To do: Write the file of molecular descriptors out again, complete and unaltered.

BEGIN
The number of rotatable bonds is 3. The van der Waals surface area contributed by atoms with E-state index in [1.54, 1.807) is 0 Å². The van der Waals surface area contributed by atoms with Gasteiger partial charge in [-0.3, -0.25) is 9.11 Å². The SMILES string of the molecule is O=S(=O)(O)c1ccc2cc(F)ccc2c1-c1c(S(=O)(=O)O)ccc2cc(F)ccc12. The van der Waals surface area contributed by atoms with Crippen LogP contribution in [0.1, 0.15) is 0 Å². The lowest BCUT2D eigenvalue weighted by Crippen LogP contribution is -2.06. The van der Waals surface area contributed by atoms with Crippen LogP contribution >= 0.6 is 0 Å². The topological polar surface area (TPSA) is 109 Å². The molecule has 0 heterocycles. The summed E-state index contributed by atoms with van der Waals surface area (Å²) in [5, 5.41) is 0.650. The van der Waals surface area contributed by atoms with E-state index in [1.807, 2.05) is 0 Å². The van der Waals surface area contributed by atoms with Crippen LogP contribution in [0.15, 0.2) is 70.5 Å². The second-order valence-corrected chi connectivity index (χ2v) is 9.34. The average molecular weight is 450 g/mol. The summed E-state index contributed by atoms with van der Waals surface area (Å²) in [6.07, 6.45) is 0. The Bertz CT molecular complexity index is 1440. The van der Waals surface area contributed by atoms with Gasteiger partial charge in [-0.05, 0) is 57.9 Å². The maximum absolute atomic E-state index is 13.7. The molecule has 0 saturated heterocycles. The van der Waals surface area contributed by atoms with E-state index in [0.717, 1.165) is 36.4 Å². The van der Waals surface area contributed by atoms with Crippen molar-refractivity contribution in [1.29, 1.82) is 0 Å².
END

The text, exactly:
The number of rotatable bonds is 3. The van der Waals surface area contributed by atoms with E-state index in [1.54, 1.807) is 0 Å². The van der Waals surface area contributed by atoms with Gasteiger partial charge in [-0.3, -0.25) is 9.11 Å². The SMILES string of the molecule is O=S(=O)(O)c1ccc2cc(F)ccc2c1-c1c(S(=O)(=O)O)ccc2cc(F)ccc12. The van der Waals surface area contributed by atoms with Crippen LogP contribution in [0.1, 0.15) is 0 Å². The lowest BCUT2D eigenvalue weighted by Crippen LogP contribution is -2.06. The van der Waals surface area contributed by atoms with Crippen LogP contribution >= 0.6 is 0 Å². The topological polar surface area (TPSA) is 109 Å². The molecule has 0 heterocycles. The summed E-state index contributed by atoms with van der Waals surface area (Å²) in [5, 5.41) is 0.650. The van der Waals surface area contributed by atoms with E-state index in [1.807, 2.05) is 0 Å². The van der Waals surface area contributed by atoms with Crippen LogP contribution in [0.15, 0.2) is 70.5 Å². The second-order valence-corrected chi connectivity index (χ2v) is 9.34. The average molecular weight is 450 g/mol. The summed E-state index contributed by atoms with van der Waals surface area (Å²) in [6.07, 6.45) is 0. The Bertz CT molecular complexity index is 1440. The van der Waals surface area contributed by atoms with Gasteiger partial charge in [-0.05, 0) is 57.9 Å². The maximum absolute atomic E-state index is 13.7. The molecule has 0 saturated heterocycles. The van der Waals surface area contributed by atoms with E-state index in [0.717, 1.165) is 36.4 Å². The van der Waals surface area contributed by atoms with Crippen molar-refractivity contribution in [1.29, 1.82) is 0 Å².